Yediyurappa’s Balancing Act
Karnataka chief minister BS Yediyurappa

Yediyurappa’s Balancing Act

The Karnataka chief minister is skating on thin ice as loyalists are upset over non-induction into his ministry

Dropping names is par for the course in politics. Just like there was a time when Indira Gandhi’s name would be dropped in Congress circles to curb dissidence, it has now become inevitable for the leaders of the BJP to drop the “central leadership” tag to send a message across.

Central leadership, as everyone knows within the BJP, is a euphemism for Amit Shah, the union home minister. He may have handed over the mantle of the party presidentship to JP Nadda but everyone knows the power behind the party throne.

And so it was not surprising when Karnataka chief minister BS Yediyurappa made the most critical statement on the eve of the induction of 10 of the 11 turncoats into his ministry almost two months after the by-elections to the assembly were held.

He said: “The central leadership of the party has directed me to induct only 10 newly elected MLAs. They have asked me to go to Delhi to discuss the induction of others later.”

In two clear sentences, Yediyurappa publicly informed the three loyalists he had planned to induct that they would not be made ministers, at least, in this round of ministry expansion.

In short, the swearing-in of Thursday was meant only for those who had “sacrificed” their assembly seats by resigning as Congress and Janata Dal Secular members, helped to bring down that coalition government and, more importantly, made him the chief minister after the humiliation of stepping down in May 2018.

And by not inducting the loyalists this time, he conveniently dropped the name of the “central leadership” to prevent the formation of an intense group of dissidents in the legislature party and, lastly, get some space to breathe, however, tough that may be in a polluted atmosphere like it currently is in Karnataka’s politics.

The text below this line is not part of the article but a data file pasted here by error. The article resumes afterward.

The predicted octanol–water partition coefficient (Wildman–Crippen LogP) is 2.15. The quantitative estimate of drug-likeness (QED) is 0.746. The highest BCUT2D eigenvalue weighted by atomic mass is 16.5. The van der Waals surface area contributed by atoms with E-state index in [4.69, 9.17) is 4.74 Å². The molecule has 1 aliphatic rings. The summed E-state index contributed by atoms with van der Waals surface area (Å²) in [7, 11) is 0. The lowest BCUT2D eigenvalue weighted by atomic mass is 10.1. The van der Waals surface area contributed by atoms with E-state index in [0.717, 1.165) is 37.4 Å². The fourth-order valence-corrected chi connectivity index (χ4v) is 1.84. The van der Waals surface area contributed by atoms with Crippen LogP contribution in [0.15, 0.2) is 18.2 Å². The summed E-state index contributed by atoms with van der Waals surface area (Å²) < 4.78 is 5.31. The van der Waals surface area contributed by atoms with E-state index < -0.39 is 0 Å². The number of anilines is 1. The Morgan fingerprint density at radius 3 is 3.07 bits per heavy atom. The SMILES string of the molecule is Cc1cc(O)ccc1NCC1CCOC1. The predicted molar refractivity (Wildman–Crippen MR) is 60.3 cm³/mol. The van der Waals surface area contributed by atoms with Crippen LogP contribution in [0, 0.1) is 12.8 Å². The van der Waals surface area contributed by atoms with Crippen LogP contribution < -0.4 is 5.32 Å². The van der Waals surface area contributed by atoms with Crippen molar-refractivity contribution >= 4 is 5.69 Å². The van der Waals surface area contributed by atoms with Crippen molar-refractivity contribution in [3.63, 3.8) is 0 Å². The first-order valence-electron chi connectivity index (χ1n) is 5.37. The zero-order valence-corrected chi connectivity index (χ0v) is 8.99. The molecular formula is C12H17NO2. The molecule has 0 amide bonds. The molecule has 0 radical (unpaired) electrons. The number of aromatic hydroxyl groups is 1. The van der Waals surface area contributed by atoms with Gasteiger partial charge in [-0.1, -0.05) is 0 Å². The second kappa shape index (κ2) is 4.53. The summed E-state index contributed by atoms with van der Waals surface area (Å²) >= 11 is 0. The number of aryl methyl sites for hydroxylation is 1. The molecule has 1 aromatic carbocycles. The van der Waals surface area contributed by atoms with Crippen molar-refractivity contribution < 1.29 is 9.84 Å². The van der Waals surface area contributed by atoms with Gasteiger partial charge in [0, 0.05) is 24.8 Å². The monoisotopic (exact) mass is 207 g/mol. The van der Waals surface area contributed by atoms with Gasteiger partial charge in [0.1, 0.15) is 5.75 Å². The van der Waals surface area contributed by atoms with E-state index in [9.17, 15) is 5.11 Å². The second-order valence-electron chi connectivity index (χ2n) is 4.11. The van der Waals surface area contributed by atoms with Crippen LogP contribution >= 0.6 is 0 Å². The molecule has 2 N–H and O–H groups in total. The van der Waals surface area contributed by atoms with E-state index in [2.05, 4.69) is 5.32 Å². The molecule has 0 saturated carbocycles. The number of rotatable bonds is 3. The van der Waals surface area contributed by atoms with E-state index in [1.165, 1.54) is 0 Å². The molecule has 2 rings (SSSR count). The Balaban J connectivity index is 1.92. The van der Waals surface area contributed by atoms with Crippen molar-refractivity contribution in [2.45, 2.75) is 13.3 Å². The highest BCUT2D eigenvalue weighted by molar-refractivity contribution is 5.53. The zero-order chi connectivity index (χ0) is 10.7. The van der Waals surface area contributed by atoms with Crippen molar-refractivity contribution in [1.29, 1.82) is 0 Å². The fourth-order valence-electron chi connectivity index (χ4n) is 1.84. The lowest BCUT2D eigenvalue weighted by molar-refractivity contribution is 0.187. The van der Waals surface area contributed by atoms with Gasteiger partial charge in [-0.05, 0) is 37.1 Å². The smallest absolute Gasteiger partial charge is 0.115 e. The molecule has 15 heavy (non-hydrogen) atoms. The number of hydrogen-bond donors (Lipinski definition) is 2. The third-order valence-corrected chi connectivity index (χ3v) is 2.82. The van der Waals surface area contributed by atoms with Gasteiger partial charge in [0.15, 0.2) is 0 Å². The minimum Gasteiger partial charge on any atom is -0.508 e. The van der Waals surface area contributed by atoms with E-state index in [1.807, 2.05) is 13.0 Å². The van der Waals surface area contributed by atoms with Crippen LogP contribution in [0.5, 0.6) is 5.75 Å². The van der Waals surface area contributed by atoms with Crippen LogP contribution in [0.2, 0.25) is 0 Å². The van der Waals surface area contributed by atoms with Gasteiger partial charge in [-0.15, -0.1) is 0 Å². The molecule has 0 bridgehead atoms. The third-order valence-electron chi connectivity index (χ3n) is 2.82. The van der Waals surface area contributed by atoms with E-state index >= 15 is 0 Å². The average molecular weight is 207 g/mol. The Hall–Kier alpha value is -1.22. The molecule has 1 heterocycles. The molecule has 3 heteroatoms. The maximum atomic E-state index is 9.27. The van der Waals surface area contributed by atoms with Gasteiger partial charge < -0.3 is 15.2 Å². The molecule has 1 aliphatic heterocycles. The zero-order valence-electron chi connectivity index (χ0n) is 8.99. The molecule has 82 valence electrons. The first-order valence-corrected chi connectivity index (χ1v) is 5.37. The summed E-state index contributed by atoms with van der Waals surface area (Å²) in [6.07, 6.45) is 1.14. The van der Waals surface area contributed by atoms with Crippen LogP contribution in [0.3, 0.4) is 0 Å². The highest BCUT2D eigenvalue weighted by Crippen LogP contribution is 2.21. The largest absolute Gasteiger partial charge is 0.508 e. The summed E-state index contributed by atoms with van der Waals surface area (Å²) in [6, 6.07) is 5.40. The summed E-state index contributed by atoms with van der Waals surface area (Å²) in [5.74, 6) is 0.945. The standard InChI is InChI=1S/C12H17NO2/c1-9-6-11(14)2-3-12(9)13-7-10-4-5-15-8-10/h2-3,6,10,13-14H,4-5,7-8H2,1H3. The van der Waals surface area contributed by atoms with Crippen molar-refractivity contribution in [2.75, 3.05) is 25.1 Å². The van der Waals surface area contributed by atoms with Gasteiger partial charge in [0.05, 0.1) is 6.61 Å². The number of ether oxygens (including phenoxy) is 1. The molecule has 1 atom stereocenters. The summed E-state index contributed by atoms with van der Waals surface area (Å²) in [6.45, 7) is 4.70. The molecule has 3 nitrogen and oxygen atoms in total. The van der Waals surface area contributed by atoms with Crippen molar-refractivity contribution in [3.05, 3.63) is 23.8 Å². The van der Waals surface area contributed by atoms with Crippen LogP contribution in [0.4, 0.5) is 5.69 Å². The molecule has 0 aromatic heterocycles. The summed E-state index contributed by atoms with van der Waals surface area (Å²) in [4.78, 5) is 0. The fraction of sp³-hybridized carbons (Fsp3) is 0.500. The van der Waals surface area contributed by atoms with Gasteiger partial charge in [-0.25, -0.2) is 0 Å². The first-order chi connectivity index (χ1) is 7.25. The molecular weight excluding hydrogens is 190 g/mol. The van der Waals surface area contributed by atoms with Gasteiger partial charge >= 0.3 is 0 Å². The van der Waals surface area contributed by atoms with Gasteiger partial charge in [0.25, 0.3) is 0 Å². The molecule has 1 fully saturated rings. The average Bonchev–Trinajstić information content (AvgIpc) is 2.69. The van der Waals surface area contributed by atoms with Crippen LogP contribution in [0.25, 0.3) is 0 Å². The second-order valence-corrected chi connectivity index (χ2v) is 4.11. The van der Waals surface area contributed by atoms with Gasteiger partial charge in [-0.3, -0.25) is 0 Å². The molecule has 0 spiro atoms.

Nobody doubts that he had the clearance of the central leadership to pour cold water over the aspirations of the loyalists of the stature of even Umesh Katti who, again like many of those inducted into the ministry, hails from Belgavi. Katti is a veteran who has stood like a rock behind Yediyurappa during his previous tenure (2008-2011) as chief minister.

In fact, this expansion of the ministry cannot be measured even in terms of caste breakup or district break up.

Out of the 28 districts in the state, this Yediyurappa ministry has no representative from 10 districts. Belgavi district alone has four ministers when districts like Gulbarga, Raichur and Kodagu have no representation at all even though, unlike some other districts, they elected BJP legislators.

In terms of caste, among the 10 inducted today, four are Vokkaligas, two each hail from the Lingayat community and from the OBCs, and one each from the Scheduled Tribes and Brahmin caste.

As of now, the game plan appears to be to ward off trouble, at least, until June-July by which time Yediyurappa would be chief minister for a full one year. This would be enough time to assess the performance of the ministers who have been in power since July last when the BJP returned to power. And, more significantly, there would be about 18 vacancies created in the legislative council with many retiring members.

“This will give him an opportunity to accommodate leaders like AH Vishwanath and MTB Nagaraj who lost the by-elections to the assembly and bring them into the ministry. And also make a fair assessment of the loyalists who can be inducted into the ministry,” said a senior leader who did not want to be identified.

So will there be dissidence after the formal and informal communication with the promise of a better future?

As of now, it appears so. In a way, Yediyurappa has shown the “yellow” card to the soccer team on the field by uttering “central leadership” on the eve of the swearing-in ceremony. It also means that the “red card” can be shown next if there is any form of defiance.

That “red card” also means that the legislators or group of disgruntled legislators have to deal, not with Yediyurappa, but the “central leadership.” What all this means is that Yediyurappa may get some breathing space until June-July but the constant pressure to seek favours will keep the pressure on Yediyurappa constant.

And if his loyalists are to be believed, that is precisely what the central leadership would be happy with. “To weaken him as much as possible because that is the only way, it is believed, he can be eased out without much harm to the party by way of losing the support of the Lingayat social base,” as a leader pointed out in an informal conversation some time ago.

There is always an axe to grind as much as dropping of names in politics.

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